So there I was in August of 2020, sitting at my desk, staring back at my seven business partners on a Zoom screen. I had just confidently (and in hindsight, perhaps arrogantly) presented what three of my partners and I believed to be the perfect strategy for our firm’s next level of growth. We wanted to split the two business models of the firm into two separate companies.
But the other four partners were shocked and offended. They felt blindsided. I was caught off guard by their reaction, disappointed in the outcome, and regretted the erosion of trust I had just unintentionally instigated.
And so, we needed a new strategy, and I needed to rebuild trust. I also needed to become a better leader, but that wasn’t as readily apparent to me at the time. We developed and executed a new strategy, and I did a lot of work to rebuild trust with my partners. In November of 2022, we split the firm following a unanimous vote (you can read more about that in the other posts in this series: #1 and #3). And here’s one of the biggest lessons I learned about leadership over those couple of years:
“Forces beyond your control can take away everything you possess except one thing, your freedom to choose how you will respond to the situation.” – Viktor Frankl
In August 2020, I was focused on the outcome, which I couldn’t control. In 2022 I was focused on what I could control – me. I changed how I handled the situation in the following ways:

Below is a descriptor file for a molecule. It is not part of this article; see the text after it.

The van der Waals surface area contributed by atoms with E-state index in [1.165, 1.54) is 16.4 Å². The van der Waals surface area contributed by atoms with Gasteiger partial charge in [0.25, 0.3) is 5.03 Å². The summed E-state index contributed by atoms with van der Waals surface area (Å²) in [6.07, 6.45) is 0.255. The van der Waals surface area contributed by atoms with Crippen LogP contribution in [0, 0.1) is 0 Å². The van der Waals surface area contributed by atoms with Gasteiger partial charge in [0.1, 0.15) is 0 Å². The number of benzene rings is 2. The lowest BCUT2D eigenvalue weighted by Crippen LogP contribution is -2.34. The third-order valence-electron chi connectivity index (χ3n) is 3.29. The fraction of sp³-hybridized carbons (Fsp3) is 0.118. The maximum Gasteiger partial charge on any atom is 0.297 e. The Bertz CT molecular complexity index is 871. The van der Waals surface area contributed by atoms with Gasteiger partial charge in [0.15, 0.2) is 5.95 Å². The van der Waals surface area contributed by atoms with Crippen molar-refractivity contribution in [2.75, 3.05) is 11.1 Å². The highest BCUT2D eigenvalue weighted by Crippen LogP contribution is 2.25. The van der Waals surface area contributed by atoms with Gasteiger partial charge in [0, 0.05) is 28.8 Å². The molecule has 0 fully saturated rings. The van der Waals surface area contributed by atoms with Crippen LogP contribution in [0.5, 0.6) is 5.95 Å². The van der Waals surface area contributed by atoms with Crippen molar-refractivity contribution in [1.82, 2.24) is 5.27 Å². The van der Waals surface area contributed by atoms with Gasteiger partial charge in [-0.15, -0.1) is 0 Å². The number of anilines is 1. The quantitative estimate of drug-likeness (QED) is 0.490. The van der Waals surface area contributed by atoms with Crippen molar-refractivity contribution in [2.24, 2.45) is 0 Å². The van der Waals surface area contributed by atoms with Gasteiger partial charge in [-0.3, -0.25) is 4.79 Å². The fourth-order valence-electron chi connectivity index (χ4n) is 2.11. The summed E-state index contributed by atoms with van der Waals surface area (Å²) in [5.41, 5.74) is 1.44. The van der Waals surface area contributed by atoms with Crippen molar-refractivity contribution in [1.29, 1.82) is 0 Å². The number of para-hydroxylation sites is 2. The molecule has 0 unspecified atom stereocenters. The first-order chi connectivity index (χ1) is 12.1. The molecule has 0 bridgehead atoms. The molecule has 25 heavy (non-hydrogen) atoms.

- Recognize what you can’t control. You can’t control other people’s reactions. You can’t control how they respond. And no matter how much you wish you could, you can’t control the past.
- Focus on what you can control. You are the only controllable. You can control your attitude, your energy level, and your focus. You can control your thoughts, beliefs, and actions. You can control your words, your tone, and your body language.
- Prepare yourself. Another thing you can control – your preparation. Think about who you’re communicating with and determine how much background information to share, what level of detail to provide, etc. And in addition to the nuts and bolts of your information, think about what you’re communicating through their lens. Even though you can’t control their reactions, you can increase your own awareness of their perspective.
When I finally stopped focusing solely on the outcome and instead focused on my own actions and behaviors, my stress and arrogance went down, and my confidence and empathy went up. And even though I was pleased with the outcome, it wasn’t how I measured success. I was most proud of the way I led through the situation.
How much stress and disappointment could you avoid if you stopped evaluating your situation only by its outcome? Download our What’s In My Control Planning Guide to help you remember what you can and can’t control, and use the space at the bottom to fill in the specifics of your situation.